A 39-year-old worker suffered multiple broken bones after he fell more than 40 feet while conducting maintenance on a crane at TimkenSteel’s Faircrest Plant in Canton, OH, said officials at the Occupational Safety and Health Administration (OSHA).
OSHA inspectors found the company failed to provide the worker adequate fall protection.
The Aug. 7 injury was the second life-threatening injury at a TimkenSteel plant since May 2015.
OSHA cited the manufacturer of large steel bars and seamless mechanical tubing for two repeated and three serious safety violations.
TimkenSteel faces $129,500 in fines as a result of OSHA’s investigation.
Investigators found crane maintenance workers suffered exposure to falls due to lack of guardrails, and protective equipment. They also found workers did not have protection from operating parts of cranes during service and maintenance because locking devices, guards and other safety procedures did not end up used and equipment was not powered down properly.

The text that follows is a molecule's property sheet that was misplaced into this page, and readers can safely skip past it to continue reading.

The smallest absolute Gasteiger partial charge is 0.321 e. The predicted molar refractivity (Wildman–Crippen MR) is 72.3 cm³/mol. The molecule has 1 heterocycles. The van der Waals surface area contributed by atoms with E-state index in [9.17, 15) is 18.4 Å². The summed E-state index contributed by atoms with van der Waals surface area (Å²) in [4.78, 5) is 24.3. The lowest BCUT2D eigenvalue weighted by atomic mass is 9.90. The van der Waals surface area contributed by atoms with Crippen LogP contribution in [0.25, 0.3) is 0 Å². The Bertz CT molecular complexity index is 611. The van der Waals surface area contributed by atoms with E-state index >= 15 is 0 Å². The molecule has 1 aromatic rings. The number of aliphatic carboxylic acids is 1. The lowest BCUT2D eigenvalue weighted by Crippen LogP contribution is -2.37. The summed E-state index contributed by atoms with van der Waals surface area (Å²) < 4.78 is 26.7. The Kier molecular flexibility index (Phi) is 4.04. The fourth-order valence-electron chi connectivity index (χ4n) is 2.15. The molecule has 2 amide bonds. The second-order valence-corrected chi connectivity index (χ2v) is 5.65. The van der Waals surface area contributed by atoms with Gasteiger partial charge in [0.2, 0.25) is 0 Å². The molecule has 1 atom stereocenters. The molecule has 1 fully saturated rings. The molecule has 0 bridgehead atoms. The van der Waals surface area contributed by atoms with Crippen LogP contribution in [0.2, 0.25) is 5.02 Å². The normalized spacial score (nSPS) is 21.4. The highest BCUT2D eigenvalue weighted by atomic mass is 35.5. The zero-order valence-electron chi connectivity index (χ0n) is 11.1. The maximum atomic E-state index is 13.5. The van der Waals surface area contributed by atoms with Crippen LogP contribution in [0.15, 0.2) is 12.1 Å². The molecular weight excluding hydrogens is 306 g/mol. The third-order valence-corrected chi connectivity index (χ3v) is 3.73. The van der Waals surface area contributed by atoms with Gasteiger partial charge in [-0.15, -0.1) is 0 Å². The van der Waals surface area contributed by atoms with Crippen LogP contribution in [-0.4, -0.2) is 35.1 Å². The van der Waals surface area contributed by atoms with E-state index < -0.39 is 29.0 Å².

“TimkenSteel needs to fix their safety program immediately,” said Howard Eberts, OSHA’s area director in Cleveland. “OSHA will monitor these plants until the company makes protecting workers a priority. No worker should die or suffer life-altering workplace injuries because their employer fails in its responsibility to protect their employees.”
Last May, another TimkenSteel worker suffered severe injuries when a crane’s safety latch failed and 1,000 pounds of equipment fell on him at its Gambrinus plant. In October 2015, OSHA placed TimkenSteel in the agency’s Severe Violator Enforcement Program, after investigations at the Harrison and Gambrinus plants found several violations resulting in proposed fines of $393,500. The company has contested those violations.
TimkenSteel spun off from The Timken Company in 2014.